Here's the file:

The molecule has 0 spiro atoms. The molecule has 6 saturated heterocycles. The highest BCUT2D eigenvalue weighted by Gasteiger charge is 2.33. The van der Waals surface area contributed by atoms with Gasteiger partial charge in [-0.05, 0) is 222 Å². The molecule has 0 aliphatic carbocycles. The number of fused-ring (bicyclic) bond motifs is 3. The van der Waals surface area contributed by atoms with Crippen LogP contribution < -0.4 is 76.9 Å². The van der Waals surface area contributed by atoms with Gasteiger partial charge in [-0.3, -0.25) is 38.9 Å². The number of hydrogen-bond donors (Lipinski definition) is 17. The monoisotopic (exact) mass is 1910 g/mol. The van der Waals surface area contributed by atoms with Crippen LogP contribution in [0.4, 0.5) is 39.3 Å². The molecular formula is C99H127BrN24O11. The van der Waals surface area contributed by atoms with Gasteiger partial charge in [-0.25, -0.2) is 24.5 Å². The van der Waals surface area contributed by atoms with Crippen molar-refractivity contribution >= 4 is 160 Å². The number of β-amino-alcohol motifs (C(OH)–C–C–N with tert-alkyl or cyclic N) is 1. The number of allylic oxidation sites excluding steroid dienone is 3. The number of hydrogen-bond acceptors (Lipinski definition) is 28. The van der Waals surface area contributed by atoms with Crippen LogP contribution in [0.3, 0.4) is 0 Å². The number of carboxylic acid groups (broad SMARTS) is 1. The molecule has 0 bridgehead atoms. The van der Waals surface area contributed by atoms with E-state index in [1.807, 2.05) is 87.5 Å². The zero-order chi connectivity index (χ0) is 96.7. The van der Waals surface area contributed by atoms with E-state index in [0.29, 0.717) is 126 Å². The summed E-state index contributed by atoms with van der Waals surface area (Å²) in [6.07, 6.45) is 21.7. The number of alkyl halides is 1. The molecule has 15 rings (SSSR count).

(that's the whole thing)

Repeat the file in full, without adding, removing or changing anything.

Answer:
The molecule has 0 spiro atoms. The molecule has 6 saturated heterocycles. The highest BCUT2D eigenvalue weighted by Gasteiger charge is 2.33. The van der Waals surface area contributed by atoms with Gasteiger partial charge in [-0.05, 0) is 222 Å². The molecule has 0 aliphatic carbocycles. The number of fused-ring (bicyclic) bond motifs is 3. The van der Waals surface area contributed by atoms with Crippen LogP contribution < -0.4 is 76.9 Å². The van der Waals surface area contributed by atoms with Gasteiger partial charge in [-0.3, -0.25) is 38.9 Å². The number of hydrogen-bond donors (Lipinski definition) is 17. The monoisotopic (exact) mass is 1910 g/mol. The van der Waals surface area contributed by atoms with Crippen LogP contribution in [0.4, 0.5) is 39.3 Å². The molecular formula is C99H127BrN24O11. The van der Waals surface area contributed by atoms with Gasteiger partial charge in [-0.25, -0.2) is 24.5 Å². The van der Waals surface area contributed by atoms with Crippen molar-refractivity contribution >= 4 is 160 Å². The number of β-amino-alcohol motifs (C(OH)–C–C–N with tert-alkyl or cyclic N) is 1. The number of allylic oxidation sites excluding steroid dienone is 3. The number of hydrogen-bond acceptors (Lipinski definition) is 28. The van der Waals surface area contributed by atoms with Crippen LogP contribution in [0.3, 0.4) is 0 Å². The number of carboxylic acid groups (broad SMARTS) is 1. The molecule has 0 bridgehead atoms. The van der Waals surface area contributed by atoms with E-state index in [1.807, 2.05) is 87.5 Å². The zero-order chi connectivity index (χ0) is 96.7. The van der Waals surface area contributed by atoms with E-state index in [0.29, 0.717) is 126 Å². The summed E-state index contributed by atoms with van der Waals surface area (Å²) in [6.07, 6.45) is 21.7. The number of alkyl halides is 1. The molecule has 15 rings (SSSR count).